Again, I’m all for giving kids the option of playing with red or orange or green balls. Wonderful! Great! Fabulous! They can play with them for one, two, three or four years or for the rest of their lives if they want to. Fine and dandy with me! But I will continue to battle like hell for kids that have the desire or ability to be able to play regular tennis at any age. Passionate prodigies should not be held back by governing bodies or institutions. Talent always breaks the mold. Genius starts early. Greatness does not come from the pack.
Robet Lansdorp does not want his coaching to be hindered by the USTA. Neither does Rick Macci. Or Vic Braden. Or Harold Solomon. Or Tim Mayotte. Or Chuck Kriese. Or Dennis Rizza. Or Bruce Lipka. Or Mark Bey. Or JP Weber. Richard ‘n Oracene Williams did not want obstacles holding back their girls. Blanche ‘n Jerry Roddick did not want the USTA working with Andy as they had done with John. The Roddicks just want their grandson, CJ, to be able to play tennis with regular yellow balls in a tournament. Thousands and thousands of coaches and parents want their kids to be able to play with yellow balls too.
Witness the straw poll we took with over 100 Coaches at our Panel Discussion at the Riviera CC on Sunday. When Steve Bellamy simply asked, “How many think that 10s should never be allowed to play with yellow balls in tournaments?”, only 1 hand went up!! A nice lady to the left of the stage.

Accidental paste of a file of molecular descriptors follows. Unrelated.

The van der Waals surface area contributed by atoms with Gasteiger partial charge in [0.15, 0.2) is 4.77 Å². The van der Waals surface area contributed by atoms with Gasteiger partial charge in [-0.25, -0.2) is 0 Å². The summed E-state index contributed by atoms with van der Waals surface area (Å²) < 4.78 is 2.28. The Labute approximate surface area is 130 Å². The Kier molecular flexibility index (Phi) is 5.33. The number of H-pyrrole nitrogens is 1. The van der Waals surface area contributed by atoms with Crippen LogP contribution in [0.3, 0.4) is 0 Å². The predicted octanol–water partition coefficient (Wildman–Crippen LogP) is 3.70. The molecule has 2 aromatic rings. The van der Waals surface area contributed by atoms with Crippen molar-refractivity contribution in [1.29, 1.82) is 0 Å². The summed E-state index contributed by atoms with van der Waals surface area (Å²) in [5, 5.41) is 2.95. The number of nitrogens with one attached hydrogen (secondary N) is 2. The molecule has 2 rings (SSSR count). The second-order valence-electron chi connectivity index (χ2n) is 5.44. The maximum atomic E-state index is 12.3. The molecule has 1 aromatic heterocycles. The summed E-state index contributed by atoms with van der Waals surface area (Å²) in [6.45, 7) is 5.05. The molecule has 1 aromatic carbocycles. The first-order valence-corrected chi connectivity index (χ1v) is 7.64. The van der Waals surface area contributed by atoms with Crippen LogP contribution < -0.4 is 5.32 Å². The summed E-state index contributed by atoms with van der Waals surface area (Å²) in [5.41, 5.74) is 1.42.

Come to think of it, maybe the Beatles woulda been better if they had done it the regular way and learned music theory first, then again they may have just quit and never become two of the greatest composers of the century and the best rock ‘n roll band of all time. Yeah, and maybe Venus and Serena and Andy woulda been better if they had played four years with soft balls. Then again, they may have quit the game altogether rather than being the inspirational stars of American tennis for the past decade . . .
And what is the best way to hit that forehand? Like Rafa, Roger, Andy, Andre, Pete, Delpo, Novak, Maria, Martina, Lindsay, Chris, or Steffi? What if you woulda made those players have earned advancement and do it the USTA’s way? Try telling the late Gloria Connors that Jimmy needed earned advancement at 10. Or Stefano Capriati or Mike Agassi or Linda Courier or Joe ‘n Betty Chang.
The USTA has never understood true greatness and they never will . . .
“The key to junior tennis success in this country is being able to avoid the USTA minefields.” Rick Macci
Best and thanks for your great writing and insights,